• BANDANA1+ These can serve multiple purposes while traveling.
  • WATER PURIFICATION SYSTEM We like the “SteriPEN”. Note that they work much longer with lithium batteries. Instructors will carry water purification systems, but students in the past have recommended bringing their own for when they are in home-stays. Families will always be happy and capable of boiling water over a cook fire for you. Most Malagasy families drink a boiled tea made with burned rice that is safe to drink as well.
  • EXTRA PASSPORT PHOTOSNot a bad idea to have a few extra pictures with you.
  • PURELL(hand-sanitizing gel) A small bottle, or anti-bacterial hand wipes.
  • SPENDING MONEYWhatever you will need for souvenirs, snacks, post cards, and postage. See previous “Spending Money” section for more information.
  • GOOD BOOK(S) You need to bring something and the best idea is to bring one to trade!You will read more than you think.
  • DUCT TAPEWrap some around your water bottle, and pull it off as you need it.
  • OVER-THE-COUNTER MEDICATIONS Bring a SMALLsupply of whatever you use at home, along with some vitamins or other things that you take frequently. We stock our med-kit with just about everything, but if you are especially prone to motion sickness, headaches, or menstrual cramps, it’s still a good idea to bring some of your own. Instructors will review and then collect all medications at the start of the course. It is a good idea to bring some probiotics, especially if you don’t like fresh yoghurt.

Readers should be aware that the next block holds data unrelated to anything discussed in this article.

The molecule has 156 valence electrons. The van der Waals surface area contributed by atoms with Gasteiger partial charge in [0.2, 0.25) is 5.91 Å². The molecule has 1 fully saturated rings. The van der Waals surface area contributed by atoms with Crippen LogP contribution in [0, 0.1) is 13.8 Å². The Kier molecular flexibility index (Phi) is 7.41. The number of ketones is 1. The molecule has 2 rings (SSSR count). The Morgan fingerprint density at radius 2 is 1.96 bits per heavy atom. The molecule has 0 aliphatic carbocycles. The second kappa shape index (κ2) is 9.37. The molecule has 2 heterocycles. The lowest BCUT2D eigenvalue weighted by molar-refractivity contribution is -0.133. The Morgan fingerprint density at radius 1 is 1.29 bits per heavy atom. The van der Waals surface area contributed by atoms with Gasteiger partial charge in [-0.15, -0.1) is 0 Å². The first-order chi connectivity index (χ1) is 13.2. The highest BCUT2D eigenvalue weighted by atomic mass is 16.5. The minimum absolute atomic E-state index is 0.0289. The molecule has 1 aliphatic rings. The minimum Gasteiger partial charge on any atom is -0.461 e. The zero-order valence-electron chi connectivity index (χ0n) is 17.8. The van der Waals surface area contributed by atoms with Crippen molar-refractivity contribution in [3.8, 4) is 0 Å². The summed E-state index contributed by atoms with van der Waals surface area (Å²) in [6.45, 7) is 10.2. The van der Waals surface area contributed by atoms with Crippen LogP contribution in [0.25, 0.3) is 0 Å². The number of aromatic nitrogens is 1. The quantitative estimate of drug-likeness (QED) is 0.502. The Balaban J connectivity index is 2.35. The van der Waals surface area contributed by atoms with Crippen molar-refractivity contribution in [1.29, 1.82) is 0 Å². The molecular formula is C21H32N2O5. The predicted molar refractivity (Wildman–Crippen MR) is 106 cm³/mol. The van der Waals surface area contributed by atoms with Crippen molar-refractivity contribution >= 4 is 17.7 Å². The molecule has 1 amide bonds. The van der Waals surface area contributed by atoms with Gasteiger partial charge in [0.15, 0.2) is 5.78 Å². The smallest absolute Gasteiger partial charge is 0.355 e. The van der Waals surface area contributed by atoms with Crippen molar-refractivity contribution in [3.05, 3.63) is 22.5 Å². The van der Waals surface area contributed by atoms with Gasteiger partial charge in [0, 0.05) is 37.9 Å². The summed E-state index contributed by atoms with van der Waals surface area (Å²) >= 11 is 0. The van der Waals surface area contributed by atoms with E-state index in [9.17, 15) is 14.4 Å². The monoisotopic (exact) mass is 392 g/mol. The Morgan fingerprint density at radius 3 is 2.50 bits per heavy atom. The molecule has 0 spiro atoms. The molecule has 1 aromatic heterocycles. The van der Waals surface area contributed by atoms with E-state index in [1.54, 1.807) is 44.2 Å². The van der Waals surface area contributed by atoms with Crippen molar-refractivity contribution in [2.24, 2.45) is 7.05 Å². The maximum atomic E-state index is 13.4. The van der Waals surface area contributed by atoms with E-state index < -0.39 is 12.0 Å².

• EAR PLUGS These can often come in extremely handy to secure a good night sleep!
  • IODINE TABLETS (WITH OR WITHOUT NEUTRALIZER) Instructors will carry a full supply, as well as other water purification systems, but students in the past have recommended bringing a personal bottle or two to use during the homestays and trek. The neutralizer removes the taste of the iodine.
  • POTABLE AQUA CHLORINE DIOXIDE TABLETS These take four hours to purify water, but do so without the unpleasant taste that iodine tablets produce. In the past, we’ve used them to purify water overnight. Available at REI.



* Spaghetti-strap tank tops, sleeveless shirts, short shorts, cropped or low-cut tops, and skirts that hang above the knee

* Pants that drag on the ground


One final thing that is essential equipment: A HEALTHY BODY!  Your experience will be so much more enjoyable if you come with a body that is fully prepared for the journey. We recommend an exercise regimen that gets your heart rate above 120 beats per minute, for thirty minutes at a stretch, four times a week. If you can’t do this much, do what you can – the more the better! There will be several opportunities on the course to play soccer with local kids, go for a group run or take a long walk from one village to another. The better your condition, the greater the number of opportunities you’ll be able to seize.


Your Instructor Team.